Playing for Team Human today: Susan Basterfield and Anthony Cabraal. Susan and Anthony share the open secrets of bottom-up collaboration as we celebrate the publication of Enspiral’s book, Better Work Together. It’s a conversation about the power of working together, building on ideas “good enough to try,” and creating a space where it’s “safe to fail.”
Looking for collaborative and participatory ways to create social change? Enspiral has collected and opened up its learnings for all to replicate.
Responding to a request for advice via blog post, instead of email.
Your reactions tell people more about your character than your actions
When all is said and done, the person who holds you back the most in your life and career is… you
Once you’ve got that PhD or have worked for Google, people aren’t asking for ‘three years project management experience’, and the like.
Perhaps I’m becoming middle-aged, but it seems that a lot of the problems with today’s society is that people don’t stand for anything other than individualism and whatever late-stage capitalism can offer them.
There’s a reason I travel so much. It’s to meet new people, be exposed to ideas that might not always be shared online, and to experience places that open my mind. These days, we gain a competitive advantage by connecting the dots in new and novel ways. That depends, of course, on knowing where the dots are.
In my new role I really had to think hard about what strategies I use to stay productive. This was working until I changed teams and subsequently work. Being a lot more collaborative and involving a centralised response system, I have tried (and failed) a number of strategies to make it all work for me. One approach was to create a Google Sheet, which was organise into categories and had a status column which allowed me to prioritise.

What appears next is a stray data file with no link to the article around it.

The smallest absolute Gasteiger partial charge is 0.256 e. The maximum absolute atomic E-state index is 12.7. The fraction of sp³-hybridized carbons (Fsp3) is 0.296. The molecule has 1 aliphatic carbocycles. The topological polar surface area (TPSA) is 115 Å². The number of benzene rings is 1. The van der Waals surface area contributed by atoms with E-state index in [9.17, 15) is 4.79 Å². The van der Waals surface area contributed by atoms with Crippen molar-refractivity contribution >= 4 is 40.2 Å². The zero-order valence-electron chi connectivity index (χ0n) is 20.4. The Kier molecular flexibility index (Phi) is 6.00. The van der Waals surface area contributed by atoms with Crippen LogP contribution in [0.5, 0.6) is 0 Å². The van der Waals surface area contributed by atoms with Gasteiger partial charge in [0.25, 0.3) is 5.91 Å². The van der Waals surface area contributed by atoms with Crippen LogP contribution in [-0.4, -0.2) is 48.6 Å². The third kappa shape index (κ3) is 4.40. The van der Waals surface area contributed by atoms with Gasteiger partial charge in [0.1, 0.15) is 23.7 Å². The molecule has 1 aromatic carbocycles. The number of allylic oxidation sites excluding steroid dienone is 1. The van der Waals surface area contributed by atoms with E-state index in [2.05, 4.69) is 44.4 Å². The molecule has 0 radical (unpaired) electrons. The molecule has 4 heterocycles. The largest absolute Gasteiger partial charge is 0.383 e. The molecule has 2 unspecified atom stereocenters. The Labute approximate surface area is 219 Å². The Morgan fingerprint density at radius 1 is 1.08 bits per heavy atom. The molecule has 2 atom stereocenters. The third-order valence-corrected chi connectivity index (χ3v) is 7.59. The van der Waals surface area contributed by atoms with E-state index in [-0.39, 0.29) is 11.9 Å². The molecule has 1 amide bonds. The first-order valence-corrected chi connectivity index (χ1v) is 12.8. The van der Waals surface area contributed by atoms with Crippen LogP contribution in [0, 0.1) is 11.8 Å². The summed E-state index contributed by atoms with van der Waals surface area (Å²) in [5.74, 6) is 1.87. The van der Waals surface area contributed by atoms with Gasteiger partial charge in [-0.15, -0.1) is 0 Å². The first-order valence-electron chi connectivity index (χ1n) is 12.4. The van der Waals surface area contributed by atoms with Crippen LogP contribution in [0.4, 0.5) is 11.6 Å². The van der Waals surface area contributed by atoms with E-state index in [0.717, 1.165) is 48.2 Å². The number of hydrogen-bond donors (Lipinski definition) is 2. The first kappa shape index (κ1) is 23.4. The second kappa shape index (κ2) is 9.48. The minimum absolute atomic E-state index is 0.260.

I liked this setup as it allowed me to easily change the statuses and add links to further information. The issue is that it involves a lot of doubling up between systems.
In the end, I am getting what needs to be done completed at the moment, but I am still looking for something more productive.
If no-one’s asking if you can help them out with something that you already specialise in, then it’s going to be long, hard struggle to be seen as an expert, get gigs, and pay your mortgage.
We really only have threads — threads of experience, threads that bind and that connect us. Human history — our hopes, fears and traumas — are just a blink of time on this planet of 4.5 billion years. So to me, this one connection, this one relationship that gave this one person joy and laughter and insight and tears is enough for me. It’s the reason I’m here. It’s what I do.
Much like the principles of building muscle mass — the way your body repairs or replaces damaged muscle fibres after a workout by forming strong, new protein strands — your mistakes do not you weaken you, they build you up. They solidify you. They give you emotional and mental muscle. Or at least they should. Because you have to own your mistakes. You have to claim them and allow that destruction/reconstruction process to take place. It’s incredibly empowering.